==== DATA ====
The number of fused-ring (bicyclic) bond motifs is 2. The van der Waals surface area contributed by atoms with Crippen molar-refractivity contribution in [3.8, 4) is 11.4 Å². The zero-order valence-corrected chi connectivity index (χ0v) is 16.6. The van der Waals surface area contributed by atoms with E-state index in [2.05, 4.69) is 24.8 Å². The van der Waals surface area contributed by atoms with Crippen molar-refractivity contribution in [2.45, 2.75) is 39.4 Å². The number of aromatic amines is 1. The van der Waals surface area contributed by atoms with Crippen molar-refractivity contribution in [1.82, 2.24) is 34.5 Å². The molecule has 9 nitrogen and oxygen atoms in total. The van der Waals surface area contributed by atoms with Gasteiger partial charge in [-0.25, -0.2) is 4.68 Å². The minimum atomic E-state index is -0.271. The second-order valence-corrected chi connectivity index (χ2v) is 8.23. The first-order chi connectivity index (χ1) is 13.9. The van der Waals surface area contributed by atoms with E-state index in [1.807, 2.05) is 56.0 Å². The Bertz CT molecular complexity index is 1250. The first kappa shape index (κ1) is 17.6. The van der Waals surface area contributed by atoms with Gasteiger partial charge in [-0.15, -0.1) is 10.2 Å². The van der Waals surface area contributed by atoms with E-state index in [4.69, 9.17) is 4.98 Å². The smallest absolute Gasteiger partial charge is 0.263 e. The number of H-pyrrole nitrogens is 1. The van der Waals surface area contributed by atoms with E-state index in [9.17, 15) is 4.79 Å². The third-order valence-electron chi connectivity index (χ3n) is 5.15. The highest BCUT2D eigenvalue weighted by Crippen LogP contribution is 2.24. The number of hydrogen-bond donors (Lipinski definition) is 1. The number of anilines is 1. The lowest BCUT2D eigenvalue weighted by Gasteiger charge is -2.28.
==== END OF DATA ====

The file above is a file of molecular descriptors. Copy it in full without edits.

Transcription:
The number of fused-ring (bicyclic) bond motifs is 2. The van der Waals surface area contributed by atoms with Crippen molar-refractivity contribution in [3.8, 4) is 11.4 Å². The zero-order valence-corrected chi connectivity index (χ0v) is 16.6. The van der Waals surface area contributed by atoms with E-state index in [2.05, 4.69) is 24.8 Å². The van der Waals surface area contributed by atoms with Crippen molar-refractivity contribution in [2.45, 2.75) is 39.4 Å². The number of aromatic amines is 1. The van der Waals surface area contributed by atoms with Crippen molar-refractivity contribution in [1.82, 2.24) is 34.5 Å². The molecule has 9 nitrogen and oxygen atoms in total. The van der Waals surface area contributed by atoms with Gasteiger partial charge in [-0.25, -0.2) is 4.68 Å². The minimum atomic E-state index is -0.271. The second-order valence-corrected chi connectivity index (χ2v) is 8.23. The first-order chi connectivity index (χ1) is 13.9. The van der Waals surface area contributed by atoms with E-state index in [1.807, 2.05) is 56.0 Å². The Bertz CT molecular complexity index is 1250. The first kappa shape index (κ1) is 17.6. The van der Waals surface area contributed by atoms with Gasteiger partial charge in [-0.15, -0.1) is 10.2 Å². The van der Waals surface area contributed by atoms with E-state index in [4.69, 9.17) is 4.98 Å². The smallest absolute Gasteiger partial charge is 0.263 e. The number of H-pyrrole nitrogens is 1. The van der Waals surface area contributed by atoms with E-state index in [9.17, 15) is 4.79 Å². The third-order valence-electron chi connectivity index (χ3n) is 5.15. The highest BCUT2D eigenvalue weighted by Crippen LogP contribution is 2.24. The number of hydrogen-bond donors (Lipinski definition) is 1. The number of anilines is 1. The lowest BCUT2D eigenvalue weighted by Gasteiger charge is -2.28.